Cervical surgery for cervical intraepithelial neoplasia and prolonged time to conception of a live birth
Article first published online: 11 NOV 2013
© 2013 Royal College of Obstetricians and Gynaecologists
BJOG: An International Journal of Obstetrics & Gynaecology
Volume 120, Issue 13, page 1697, December 2013
How to Cite
Esmyot, M., Mahran, M., Worcester, B., Chan, M., Patil, D., Kiani, M. and Chidothe, N. (2013), Cervical surgery for cervical intraepithelial neoplasia and prolonged time to conception of a live birth. BJOG: An International Journal of Obstetrics & Gynaecology, 120: 1697. doi: 10.1111/1471-0528.12456
- Issue published online: 11 NOV 2013
- Article first published online: 11 NOV 2013
- Manuscript Accepted: 22 JUL 2013
We read, with interest, the article by Spracklen et al. This article addresses an important and growing issue, as increasing numbers of women are being diagnosed and treated for high-grade cervical intraepithelial neoplasia (CIN). As we are diagnosing and treating younger patients and women are waiting longer to start a family, this issue will become more prevalent within western society. Nevertheless, we believe that no one would advocate leaving a potentially cancerous lesion in situ to preserve fertility, but when discussing with women their treatment for CIN, it may be necessary to advise them of the potential impact on their fertility.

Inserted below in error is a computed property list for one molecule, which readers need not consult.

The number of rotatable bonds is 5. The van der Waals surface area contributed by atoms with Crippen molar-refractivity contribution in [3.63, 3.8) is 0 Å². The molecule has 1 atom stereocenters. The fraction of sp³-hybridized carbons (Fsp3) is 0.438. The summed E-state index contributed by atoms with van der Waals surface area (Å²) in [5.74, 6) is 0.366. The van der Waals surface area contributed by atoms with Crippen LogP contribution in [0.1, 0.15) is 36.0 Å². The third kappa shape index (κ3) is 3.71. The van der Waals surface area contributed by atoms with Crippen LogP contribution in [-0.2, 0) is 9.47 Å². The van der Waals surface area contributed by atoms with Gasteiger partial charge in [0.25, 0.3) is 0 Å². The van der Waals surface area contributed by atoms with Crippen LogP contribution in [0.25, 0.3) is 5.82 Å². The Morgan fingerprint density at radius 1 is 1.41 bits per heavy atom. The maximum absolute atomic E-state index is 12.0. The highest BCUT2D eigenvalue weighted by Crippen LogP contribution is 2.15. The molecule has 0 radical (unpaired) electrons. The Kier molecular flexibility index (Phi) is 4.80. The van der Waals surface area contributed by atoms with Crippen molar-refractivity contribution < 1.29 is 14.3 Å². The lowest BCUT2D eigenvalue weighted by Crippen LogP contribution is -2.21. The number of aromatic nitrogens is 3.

In our opinion, there are several shortcomings to this article. The study design appears to use old data (2002–2005) and does not take into account the recent developments in our understanding of the interaction between HPV and the development of CIN. The article does not comment on current US guidelines on cervical screening. A further aspect of the study design that we believe could be improved upon is that all the data regarding CIN treatment were obtained during a telephone interview with no confirmation or review of the notes.
Although we understand that the inability to conceive within 12 months is the generally accepted definition of subfertility, we speculate that there was a possible bias, as the authors did not describe whether there was an average time of delayed conception within the treatment group and the reasons for subfertility.
Overall, this paper opens up an important discussion into the increasing numbers of women treated for CIN. It does not answer all the questions posed, but acts as a starting point for further discussion and research.